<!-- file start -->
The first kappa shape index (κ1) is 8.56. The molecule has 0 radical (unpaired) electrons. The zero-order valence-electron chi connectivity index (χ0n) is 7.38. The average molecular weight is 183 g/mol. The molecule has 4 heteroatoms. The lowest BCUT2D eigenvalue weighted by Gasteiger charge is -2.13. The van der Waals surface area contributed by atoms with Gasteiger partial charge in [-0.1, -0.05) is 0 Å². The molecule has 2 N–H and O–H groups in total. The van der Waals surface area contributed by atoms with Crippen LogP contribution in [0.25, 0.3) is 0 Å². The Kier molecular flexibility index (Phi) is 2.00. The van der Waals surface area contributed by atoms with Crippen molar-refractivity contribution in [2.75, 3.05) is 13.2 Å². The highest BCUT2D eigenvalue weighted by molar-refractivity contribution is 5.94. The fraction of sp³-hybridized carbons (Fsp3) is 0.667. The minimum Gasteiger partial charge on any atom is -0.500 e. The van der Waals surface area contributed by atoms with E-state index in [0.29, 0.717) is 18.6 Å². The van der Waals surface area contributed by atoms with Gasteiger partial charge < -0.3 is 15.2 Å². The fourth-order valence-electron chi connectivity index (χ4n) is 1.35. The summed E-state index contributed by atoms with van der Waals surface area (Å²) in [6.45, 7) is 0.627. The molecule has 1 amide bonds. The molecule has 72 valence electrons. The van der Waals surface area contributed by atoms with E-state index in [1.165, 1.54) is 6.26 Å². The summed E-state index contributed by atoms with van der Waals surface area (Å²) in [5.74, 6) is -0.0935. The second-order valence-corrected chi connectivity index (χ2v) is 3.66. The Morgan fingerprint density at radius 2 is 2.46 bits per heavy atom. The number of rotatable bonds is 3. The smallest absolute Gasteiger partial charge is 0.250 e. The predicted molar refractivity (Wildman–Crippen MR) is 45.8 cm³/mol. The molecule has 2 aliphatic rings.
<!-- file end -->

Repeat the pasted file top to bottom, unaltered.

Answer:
The first kappa shape index (κ1) is 8.56. The molecule has 0 radical (unpaired) electrons. The zero-order valence-electron chi connectivity index (χ0n) is 7.38. The average molecular weight is 183 g/mol. The molecule has 4 heteroatoms. The lowest BCUT2D eigenvalue weighted by Gasteiger charge is -2.13. The van der Waals surface area contributed by atoms with Gasteiger partial charge in [-0.1, -0.05) is 0 Å². The molecule has 2 N–H and O–H groups in total. The van der Waals surface area contributed by atoms with Crippen LogP contribution in [0.25, 0.3) is 0 Å². The Kier molecular flexibility index (Phi) is 2.00. The van der Waals surface area contributed by atoms with Crippen molar-refractivity contribution in [2.75, 3.05) is 13.2 Å². The highest BCUT2D eigenvalue weighted by molar-refractivity contribution is 5.94. The fraction of sp³-hybridized carbons (Fsp3) is 0.667. The minimum Gasteiger partial charge on any atom is -0.500 e. The van der Waals surface area contributed by atoms with E-state index in [0.29, 0.717) is 18.6 Å². The van der Waals surface area contributed by atoms with Gasteiger partial charge < -0.3 is 15.2 Å². The fourth-order valence-electron chi connectivity index (χ4n) is 1.35. The summed E-state index contributed by atoms with van der Waals surface area (Å²) in [6.45, 7) is 0.627. The molecule has 1 amide bonds. The molecule has 72 valence electrons. The van der Waals surface area contributed by atoms with E-state index in [1.165, 1.54) is 6.26 Å². The summed E-state index contributed by atoms with van der Waals surface area (Å²) in [5.74, 6) is -0.0935. The second-order valence-corrected chi connectivity index (χ2v) is 3.66. The Morgan fingerprint density at radius 2 is 2.46 bits per heavy atom. The number of rotatable bonds is 3. The smallest absolute Gasteiger partial charge is 0.250 e. The predicted molar refractivity (Wildman–Crippen MR) is 45.8 cm³/mol. The molecule has 2 aliphatic rings.